I digress. Cabbage is a perfect vegetable for solitary cooks. A head of it can be divided and taken in many directions, and it keeps almost forever (no one tests the longevity of anything in the refrigerator better than I). The idea for braising it came from a DailyBuzz Food email. I can neither remember nor find the recipe that was the inspirational jumping-off point (it’s an interesting site, but nearly impossible to search for anything, so unfortunately I can’t give you the original link), save for the fact that cabbage was braised, an idea that had never occurred to me. But the idea was interesting, so I started thinking about what sort of flavor profile I wanted to pursue. And ever since my most recent expedition to the back of a pantry cupboard, I’ve tried to keep a running mental list of what I have on hand. Hence, pad thai noodles and coconut milk led me towards an Asian theme.
This makes a lovely summer evening dinner because it requires a skillet for just a short time, then moves to the oven, which retains its heat pretty efficiently; the rice noodles essentially cook in a bowl of hot water, then chill in cold water and within about 30 minutes, the whole thing turns into a salad for a warm summer’s eve. And dinners don’t come with much greater greater economy than this.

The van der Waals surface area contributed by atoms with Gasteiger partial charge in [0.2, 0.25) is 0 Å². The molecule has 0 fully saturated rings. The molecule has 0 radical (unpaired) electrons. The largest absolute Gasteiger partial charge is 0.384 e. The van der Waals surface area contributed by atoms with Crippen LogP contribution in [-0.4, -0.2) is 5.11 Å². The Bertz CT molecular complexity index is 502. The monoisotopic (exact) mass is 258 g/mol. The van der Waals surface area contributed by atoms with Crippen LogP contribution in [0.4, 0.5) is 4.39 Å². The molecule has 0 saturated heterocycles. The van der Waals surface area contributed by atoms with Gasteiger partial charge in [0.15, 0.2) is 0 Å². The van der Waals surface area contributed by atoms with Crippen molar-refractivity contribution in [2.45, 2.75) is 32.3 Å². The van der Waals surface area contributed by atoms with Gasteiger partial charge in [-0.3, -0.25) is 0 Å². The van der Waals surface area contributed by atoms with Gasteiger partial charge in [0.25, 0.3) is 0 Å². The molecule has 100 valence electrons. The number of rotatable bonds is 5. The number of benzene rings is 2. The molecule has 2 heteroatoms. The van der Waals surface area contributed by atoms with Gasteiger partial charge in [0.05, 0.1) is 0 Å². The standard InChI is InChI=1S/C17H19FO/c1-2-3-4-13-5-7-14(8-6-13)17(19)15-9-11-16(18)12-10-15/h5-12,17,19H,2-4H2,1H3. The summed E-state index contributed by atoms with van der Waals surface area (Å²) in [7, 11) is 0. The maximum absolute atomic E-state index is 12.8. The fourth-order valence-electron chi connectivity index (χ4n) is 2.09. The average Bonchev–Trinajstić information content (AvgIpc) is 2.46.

Serves 1; do the math as needed for more
1/2 ounce dried shitake mushrooms *
4 ounces boiling water
1/4 head savoy cabbage **
2 ounces sesame oil
1 conventional or 2 small cubes frozen coconut milk (or 2 tablespoons coconut milk)
1 tablespoon hoisin sauce
2 ounces sweet rice vinegar ***
2 ounces soy sauce
1 star anise pod ****
1/2 package (about 6 ounces) pad thai sticks, broken in half *****
Boiling water to cover
1 ounce sesame oil
1/4 red or orange bell pepper, sliced and diced
2 or 3 thinly sliced scallions
1 dozen snow pea pods, thinly sliced
1 tablespoon pickled ginger slices (available in the produce section of most grocery stores, also called sushi ginger)
1 teaspoon lemongrass paste
Sriracha or Sambal Olek to taste
2 tablespoons Sesame seeds
Chopped cilantro for garnish ******
1/2 of a lime, charred